“I have become extremely suspicious about the industry I have worked in since 1981”
Christian Thwaites, 60
San Francisco, California
Then: CEO of Sentinel Investments
Now: chief strategist at a wealth management firm
I was president and CEO of Sentinel Investments. We ran about $28bn in fixed income and equities. Most of the equities were in mutual funds, and the fixed-income investments were managed for a life insurance company. The insurance company wanted a predictable, see-through portfolio, so it was all fairly catholic, and life pre-crash was easy. Cash flow came in, and bonds were bought to match the liabilities. Defaults were rare. It was basically buy and hold.
But with the crash, prices for our bonds started to fall . . . and then, suddenly there weren’t any prices. One day in September 2008, I came into the office and some of our highest-quality and low-risk investments were at close to zero. That’s when I realised we had a real problem.
Next, we just couldn't get bids on stuff. It's one thing to be able to sell something and not like the price. It’s another to be selling a public security but no one will take it from you. There was just nothing on the other end of the terminal.
One of my responsibilities was to keep calm. It felt like shell shock, but I knew those emotions were contagious and if I showed fear, it wouldn’t help my team get through the day. But I was clenching my fists.
Because we had to pay insurance claims, a big hole in the balance sheet developed and we had to put out a hugely expensive bond issue just to shore up capital. Funnily enough, we ultimately did rather well out of the crisis on the mutual fund side, because we had a very successful short-term government fund. We had one of our best sales years in 2009 and 2010.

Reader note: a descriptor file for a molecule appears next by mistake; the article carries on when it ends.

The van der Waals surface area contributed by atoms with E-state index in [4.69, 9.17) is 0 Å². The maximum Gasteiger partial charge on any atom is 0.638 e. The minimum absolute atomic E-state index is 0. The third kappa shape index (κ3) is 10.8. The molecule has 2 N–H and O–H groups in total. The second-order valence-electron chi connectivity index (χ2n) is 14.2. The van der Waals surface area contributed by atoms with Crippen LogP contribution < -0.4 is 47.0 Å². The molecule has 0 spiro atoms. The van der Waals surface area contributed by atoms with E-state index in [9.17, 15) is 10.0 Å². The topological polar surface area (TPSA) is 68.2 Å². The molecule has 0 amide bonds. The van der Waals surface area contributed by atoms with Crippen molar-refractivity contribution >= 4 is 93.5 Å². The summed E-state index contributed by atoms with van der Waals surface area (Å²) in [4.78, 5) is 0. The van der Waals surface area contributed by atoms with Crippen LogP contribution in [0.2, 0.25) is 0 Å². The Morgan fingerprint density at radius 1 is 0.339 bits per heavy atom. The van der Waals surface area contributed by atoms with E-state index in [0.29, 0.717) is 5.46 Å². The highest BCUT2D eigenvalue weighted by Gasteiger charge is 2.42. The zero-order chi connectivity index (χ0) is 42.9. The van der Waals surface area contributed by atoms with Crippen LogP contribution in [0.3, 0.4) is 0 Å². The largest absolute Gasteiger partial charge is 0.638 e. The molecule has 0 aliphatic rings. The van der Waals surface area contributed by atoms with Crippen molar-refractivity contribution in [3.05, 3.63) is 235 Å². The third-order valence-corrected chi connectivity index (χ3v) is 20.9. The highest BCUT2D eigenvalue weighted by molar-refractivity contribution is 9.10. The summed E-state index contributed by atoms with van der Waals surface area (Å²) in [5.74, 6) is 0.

I ran the company for another seven years, and I was lucky, as the financial impact to me was minor. But I have an enduring suspicion of all great new things. I have become extremely suspicious about an industry I have worked in since 1981.
I remember in the middle of 2008, one of our smarter guys was explaining how these collateralised debt obligations (CDOs) worked. I thought, “I have no idea what he's talking about. And I don't even know if he does.” I think we bought some of them not fully understanding all the implications of how they could unravel. In hindsight I didn’t have the smarts to suggest we test them. It's easy to understand the acronym. I understood all three of the words. But they were complicated.
Are we safe? No. And bubbles don't come in the same clothes
Since then, innovation and complexity have put me on my back foot. I’m always asking, “What is this really? How do you deconstruct it? What can go wrong?” I prefer to do things simply, and potentially leave some money on the table, than get into something we don't fully understand. About a year ago we were pitched a bank loan market fund and I couldn't get out of the room fast enough.
Are we safe? No. We’re not safe. I don't know where the next thing will come from, but panics and bubbles don’t come in the same clothes. What happened last time won’t repeat.
I think there should have been more perp walks for the financial guys. People have an intrinsic sense of fairness, and a lot of people suffered. We didn’t need a public flogging, but with such a cataclysmic series of events, there should have been a more public reckoning. We also owe it to consumers to fully understand borrowing and savings. When you go to a doctor and have an operation, they say, “You may not ever wake up,” or “We might leave a scalpel in there, do you understand?” It doesn't have to be vast and complicated legalese. But do people taking risks understand what those risks mean?
How did the crisis affect you?
These are just seven people's stories. Many of you have your own, which we would like to read in the comments below. Where were you when the crisis hit? What was its long-term impact on your personal and professional life? Did it change how you think about money and risk? Ten years later, do you feel safer?
This article is part of an FT Series on the financial crisis anniversary: are we safer now?
Photos by Rick Pushinsky, Justin Kaneps, Preston Mack and Zakaria Zainal